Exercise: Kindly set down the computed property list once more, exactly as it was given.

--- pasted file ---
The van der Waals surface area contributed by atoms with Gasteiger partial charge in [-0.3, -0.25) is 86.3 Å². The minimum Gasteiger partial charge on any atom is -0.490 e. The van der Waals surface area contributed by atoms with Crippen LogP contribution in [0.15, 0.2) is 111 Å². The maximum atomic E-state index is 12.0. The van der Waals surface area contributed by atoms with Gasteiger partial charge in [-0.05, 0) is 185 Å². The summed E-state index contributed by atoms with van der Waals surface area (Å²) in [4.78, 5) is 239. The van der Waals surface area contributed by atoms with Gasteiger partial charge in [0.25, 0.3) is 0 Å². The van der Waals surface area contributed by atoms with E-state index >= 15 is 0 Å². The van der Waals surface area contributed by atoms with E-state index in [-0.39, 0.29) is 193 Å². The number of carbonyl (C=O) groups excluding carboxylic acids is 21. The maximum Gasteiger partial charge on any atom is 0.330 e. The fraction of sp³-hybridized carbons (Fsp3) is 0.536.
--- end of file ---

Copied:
The van der Waals surface area contributed by atoms with Gasteiger partial charge in [-0.3, -0.25) is 86.3 Å². The minimum Gasteiger partial charge on any atom is -0.490 e. The van der Waals surface area contributed by atoms with Crippen LogP contribution in [0.15, 0.2) is 111 Å². The maximum atomic E-state index is 12.0. The van der Waals surface area contributed by atoms with Gasteiger partial charge in [-0.05, 0) is 185 Å². The summed E-state index contributed by atoms with van der Waals surface area (Å²) in [4.78, 5) is 239. The van der Waals surface area contributed by atoms with Gasteiger partial charge in [0.25, 0.3) is 0 Å². The van der Waals surface area contributed by atoms with E-state index >= 15 is 0 Å². The van der Waals surface area contributed by atoms with E-state index in [-0.39, 0.29) is 193 Å². The number of carbonyl (C=O) groups excluding carboxylic acids is 21. The maximum Gasteiger partial charge on any atom is 0.330 e. The fraction of sp³-hybridized carbons (Fsp3) is 0.536.